When someone brings a child into the world, their life means just about everything to them. As they grow up, they learn about their habits, hobbies, what kinds of foods they like, and many other things. One thing that needs to be addressed promptly however, is their allergies and sensitivities. This story that I will briefly explain why someone should be willing to analyse a little further into what they think they already know.
shortness of breath, wheezing and coughing. sound familiar? Anyone who has experience with such conditions will tell you that your child has a clear case of asthma. However, what these people may not know is what researchers and scientists are discovering to be more common than we realize. Someone may not be able to recognize it at first, but the symptoms listed above are also very common in those with peanut allergies. Some might brush this off and say that it is a mere coincidence, but further investigation says otherwise. Out of one thousand five hundred children sent to a clinic in Ohio, ten percent of them were found to be sensitive to exposure to peanuts. Sure, ten percent does not sound like much at first, but in the grand scheme of things, that is one hundred and fifty children. What is also interesting about this study is that over half of these children’s parents did not suspect that their children were sensitive to peanuts at all.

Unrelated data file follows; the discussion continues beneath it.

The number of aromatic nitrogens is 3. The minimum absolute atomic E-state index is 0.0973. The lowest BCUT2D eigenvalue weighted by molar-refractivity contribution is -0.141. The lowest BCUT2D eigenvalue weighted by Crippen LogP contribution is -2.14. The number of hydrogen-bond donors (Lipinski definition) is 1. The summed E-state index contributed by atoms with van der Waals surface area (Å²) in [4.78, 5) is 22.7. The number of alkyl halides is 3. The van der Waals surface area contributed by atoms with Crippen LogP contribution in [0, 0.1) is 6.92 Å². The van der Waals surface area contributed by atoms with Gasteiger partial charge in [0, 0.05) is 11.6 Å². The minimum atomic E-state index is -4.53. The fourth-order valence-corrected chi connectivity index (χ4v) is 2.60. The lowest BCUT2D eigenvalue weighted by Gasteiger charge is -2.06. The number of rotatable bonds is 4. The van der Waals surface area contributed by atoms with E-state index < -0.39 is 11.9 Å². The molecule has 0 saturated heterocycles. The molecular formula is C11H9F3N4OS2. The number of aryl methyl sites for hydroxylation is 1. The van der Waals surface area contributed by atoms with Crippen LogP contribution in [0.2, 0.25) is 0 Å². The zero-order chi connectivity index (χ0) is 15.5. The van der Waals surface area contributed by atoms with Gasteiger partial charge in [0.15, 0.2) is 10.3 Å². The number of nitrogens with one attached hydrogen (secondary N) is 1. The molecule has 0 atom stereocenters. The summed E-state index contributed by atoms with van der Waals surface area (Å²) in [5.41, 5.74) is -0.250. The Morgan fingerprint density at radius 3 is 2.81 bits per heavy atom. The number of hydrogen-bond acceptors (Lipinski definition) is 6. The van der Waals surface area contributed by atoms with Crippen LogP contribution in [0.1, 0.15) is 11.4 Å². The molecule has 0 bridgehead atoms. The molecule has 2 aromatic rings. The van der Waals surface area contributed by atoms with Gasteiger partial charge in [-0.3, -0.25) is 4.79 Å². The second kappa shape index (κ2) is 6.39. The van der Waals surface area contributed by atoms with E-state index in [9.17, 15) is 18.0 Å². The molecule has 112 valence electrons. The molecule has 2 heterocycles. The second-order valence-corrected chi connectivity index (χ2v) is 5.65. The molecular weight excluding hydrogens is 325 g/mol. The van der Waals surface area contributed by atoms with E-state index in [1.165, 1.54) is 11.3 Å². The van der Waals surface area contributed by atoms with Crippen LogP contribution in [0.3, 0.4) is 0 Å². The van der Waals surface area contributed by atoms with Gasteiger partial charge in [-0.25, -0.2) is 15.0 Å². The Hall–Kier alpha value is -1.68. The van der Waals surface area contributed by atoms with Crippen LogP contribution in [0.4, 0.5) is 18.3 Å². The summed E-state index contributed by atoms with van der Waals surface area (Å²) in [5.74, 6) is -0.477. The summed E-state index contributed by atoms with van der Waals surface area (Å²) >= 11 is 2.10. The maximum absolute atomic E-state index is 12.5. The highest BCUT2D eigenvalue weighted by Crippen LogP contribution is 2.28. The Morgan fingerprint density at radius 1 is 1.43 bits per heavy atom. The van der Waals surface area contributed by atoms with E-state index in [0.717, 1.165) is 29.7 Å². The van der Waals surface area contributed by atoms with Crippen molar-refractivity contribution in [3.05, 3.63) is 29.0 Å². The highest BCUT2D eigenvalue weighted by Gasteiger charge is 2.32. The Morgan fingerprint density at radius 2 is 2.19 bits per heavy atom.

To me, having an allergy that could be potentially masked by asthma is rather scary. I remember the days where I was in elementary school, and the teacher would wait for a day where everyone was present and they would ask if anyone had any allergies. There may have been the one or two kids who said yes, but picture a classroom with a child with asthma, but also has an underlying peanut allergy that he does not know about. The other kids in the class are now under the impression that their classroom is a peanut friendly zone, meanwhile there is a child who is allergic to peanuts and his or her body is sending off warning signals such as the shortness of breath, wheezing and coughing stated earlier, and he thinks that his puffer or inhaler is going to fix it or calm the symptoms down. The unfortunate part about this is that the severity of peanut sensitivity is so versatile, that this child could be potentially on his way to the hospital. With side effects to allergies such as throat swelling, you can never be too cautious. It is true that allergy tests including peanut sensitivity tests can be inaccurate, as there are people who eat peanuts regularly and test positive to these exams, but when it comes to a child’s health, and research is showing that there is a connection just a little bit too strong too ignore, I would not take the chance if I had a child, because sometimes the side effects to peanut allergies are simply too deadly to react. Parents, even if you feed your child peanut butter and jelly sandwiches on a regular basis and they have asthma, I would strongly suggest getting them checked out, just in case you find yourself in a predicament where your child is too far out of your reach to help them. This comparison may seem a little farfetched, but someone who tests positive to peanut sensitivity and eats peanuts just fine could be like someone drinking alcohol on a Saturday night. Sure, they can have three or four drinks, just like a child may be able to have one or two peanut butter and jelly sandwiches, but what happens when that person takes it further? just like when a child says he may want another sandwich or two? Well, that person with the drinks likely ends up throwing up, and that child’s symptoms may end up showing up because they have consumed just enough to allow their body to tell them “hey, this is not right.” Ignore it if you wish, But all I am saying is that it may just take a certain amount of something for symptoms or side effects to finally show up.